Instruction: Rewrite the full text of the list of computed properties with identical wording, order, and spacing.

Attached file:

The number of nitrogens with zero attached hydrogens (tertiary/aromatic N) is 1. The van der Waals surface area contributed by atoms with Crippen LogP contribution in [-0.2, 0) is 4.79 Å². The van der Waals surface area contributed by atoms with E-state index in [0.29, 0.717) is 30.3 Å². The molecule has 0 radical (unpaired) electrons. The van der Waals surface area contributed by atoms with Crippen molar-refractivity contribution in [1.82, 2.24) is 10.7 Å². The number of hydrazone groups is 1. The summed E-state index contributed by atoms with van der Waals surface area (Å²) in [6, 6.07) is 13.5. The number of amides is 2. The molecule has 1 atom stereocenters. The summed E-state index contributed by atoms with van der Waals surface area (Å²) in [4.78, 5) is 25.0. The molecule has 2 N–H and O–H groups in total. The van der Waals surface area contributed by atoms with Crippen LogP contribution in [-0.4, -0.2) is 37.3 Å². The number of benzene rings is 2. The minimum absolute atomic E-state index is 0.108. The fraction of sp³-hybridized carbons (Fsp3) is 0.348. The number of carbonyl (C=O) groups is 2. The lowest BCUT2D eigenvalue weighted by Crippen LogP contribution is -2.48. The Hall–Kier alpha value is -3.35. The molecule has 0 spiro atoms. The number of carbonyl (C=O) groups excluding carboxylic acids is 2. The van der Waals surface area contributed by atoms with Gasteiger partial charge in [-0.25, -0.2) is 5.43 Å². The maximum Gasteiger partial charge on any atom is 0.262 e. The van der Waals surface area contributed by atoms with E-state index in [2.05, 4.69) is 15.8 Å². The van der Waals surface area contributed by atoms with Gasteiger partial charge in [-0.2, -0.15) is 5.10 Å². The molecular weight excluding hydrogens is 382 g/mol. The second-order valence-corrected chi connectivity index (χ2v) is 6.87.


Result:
The number of nitrogens with zero attached hydrogens (tertiary/aromatic N) is 1. The van der Waals surface area contributed by atoms with Crippen LogP contribution in [-0.2, 0) is 4.79 Å². The van der Waals surface area contributed by atoms with E-state index in [0.29, 0.717) is 30.3 Å². The molecule has 0 radical (unpaired) electrons. The van der Waals surface area contributed by atoms with Crippen molar-refractivity contribution in [1.82, 2.24) is 10.7 Å². The number of hydrazone groups is 1. The summed E-state index contributed by atoms with van der Waals surface area (Å²) in [6, 6.07) is 13.5. The number of amides is 2. The molecule has 1 atom stereocenters. The summed E-state index contributed by atoms with van der Waals surface area (Å²) in [4.78, 5) is 25.0. The molecule has 2 N–H and O–H groups in total. The van der Waals surface area contributed by atoms with Crippen LogP contribution in [-0.4, -0.2) is 37.3 Å². The number of benzene rings is 2. The minimum absolute atomic E-state index is 0.108. The fraction of sp³-hybridized carbons (Fsp3) is 0.348. The number of carbonyl (C=O) groups is 2. The lowest BCUT2D eigenvalue weighted by Crippen LogP contribution is -2.48. The Hall–Kier alpha value is -3.35. The molecule has 0 spiro atoms. The number of carbonyl (C=O) groups excluding carboxylic acids is 2. The van der Waals surface area contributed by atoms with Gasteiger partial charge in [-0.25, -0.2) is 5.43 Å². The maximum Gasteiger partial charge on any atom is 0.262 e. The van der Waals surface area contributed by atoms with E-state index in [2.05, 4.69) is 15.8 Å². The van der Waals surface area contributed by atoms with Gasteiger partial charge in [-0.2, -0.15) is 5.10 Å². The molecular weight excluding hydrogens is 382 g/mol. The second-order valence-corrected chi connectivity index (χ2v) is 6.87.